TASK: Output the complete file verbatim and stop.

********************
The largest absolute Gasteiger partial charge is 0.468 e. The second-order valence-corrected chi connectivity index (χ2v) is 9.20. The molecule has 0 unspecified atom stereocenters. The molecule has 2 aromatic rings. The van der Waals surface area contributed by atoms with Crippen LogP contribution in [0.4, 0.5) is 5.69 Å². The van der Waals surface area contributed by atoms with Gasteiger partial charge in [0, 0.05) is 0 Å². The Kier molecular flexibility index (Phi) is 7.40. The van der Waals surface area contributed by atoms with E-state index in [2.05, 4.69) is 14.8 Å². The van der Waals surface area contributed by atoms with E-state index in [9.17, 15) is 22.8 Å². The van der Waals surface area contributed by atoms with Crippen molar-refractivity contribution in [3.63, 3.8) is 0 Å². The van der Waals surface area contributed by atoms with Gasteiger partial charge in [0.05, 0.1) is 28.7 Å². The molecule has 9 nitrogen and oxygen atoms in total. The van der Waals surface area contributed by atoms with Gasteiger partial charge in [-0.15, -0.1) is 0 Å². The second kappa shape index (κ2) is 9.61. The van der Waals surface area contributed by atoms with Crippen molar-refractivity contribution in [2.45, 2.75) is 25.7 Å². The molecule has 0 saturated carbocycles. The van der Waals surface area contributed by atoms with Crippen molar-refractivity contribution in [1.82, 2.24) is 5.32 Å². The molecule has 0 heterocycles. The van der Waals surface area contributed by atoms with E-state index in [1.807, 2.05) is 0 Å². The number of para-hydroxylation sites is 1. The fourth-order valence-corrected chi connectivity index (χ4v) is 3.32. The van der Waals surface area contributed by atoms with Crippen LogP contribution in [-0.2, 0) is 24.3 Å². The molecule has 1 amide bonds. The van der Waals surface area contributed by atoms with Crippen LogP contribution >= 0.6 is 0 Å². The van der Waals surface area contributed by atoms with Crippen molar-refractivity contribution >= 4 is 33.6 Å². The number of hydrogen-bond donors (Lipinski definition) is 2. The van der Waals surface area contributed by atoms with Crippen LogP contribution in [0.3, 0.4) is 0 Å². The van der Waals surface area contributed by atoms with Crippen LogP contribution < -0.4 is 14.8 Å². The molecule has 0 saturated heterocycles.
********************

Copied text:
The largest absolute Gasteiger partial charge is 0.468 e. The second-order valence-corrected chi connectivity index (χ2v) is 9.20. The molecule has 0 unspecified atom stereocenters. The molecule has 2 aromatic rings. The van der Waals surface area contributed by atoms with Crippen LogP contribution in [0.4, 0.5) is 5.69 Å². The van der Waals surface area contributed by atoms with Gasteiger partial charge in [0, 0.05) is 0 Å². The Kier molecular flexibility index (Phi) is 7.40. The van der Waals surface area contributed by atoms with E-state index in [2.05, 4.69) is 14.8 Å². The van der Waals surface area contributed by atoms with E-state index in [9.17, 15) is 22.8 Å². The van der Waals surface area contributed by atoms with Crippen molar-refractivity contribution in [3.63, 3.8) is 0 Å². The van der Waals surface area contributed by atoms with Gasteiger partial charge in [0.05, 0.1) is 28.7 Å². The molecule has 9 nitrogen and oxygen atoms in total. The van der Waals surface area contributed by atoms with Gasteiger partial charge in [-0.15, -0.1) is 0 Å². The second kappa shape index (κ2) is 9.61. The van der Waals surface area contributed by atoms with Crippen molar-refractivity contribution in [2.45, 2.75) is 25.7 Å². The molecule has 0 saturated carbocycles. The van der Waals surface area contributed by atoms with Crippen molar-refractivity contribution in [1.82, 2.24) is 5.32 Å². The molecule has 0 heterocycles. The van der Waals surface area contributed by atoms with E-state index in [1.807, 2.05) is 0 Å². The number of para-hydroxylation sites is 1. The fourth-order valence-corrected chi connectivity index (χ4v) is 3.32. The van der Waals surface area contributed by atoms with Crippen LogP contribution in [-0.2, 0) is 24.3 Å². The molecule has 1 amide bonds. The van der Waals surface area contributed by atoms with Crippen LogP contribution >= 0.6 is 0 Å². The van der Waals surface area contributed by atoms with Crippen molar-refractivity contribution >= 4 is 33.6 Å². The number of hydrogen-bond donors (Lipinski definition) is 2. The van der Waals surface area contributed by atoms with Crippen LogP contribution in [0.3, 0.4) is 0 Å². The van der Waals surface area contributed by atoms with Crippen LogP contribution < -0.4 is 14.8 Å². The molecule has 0 saturated heterocycles.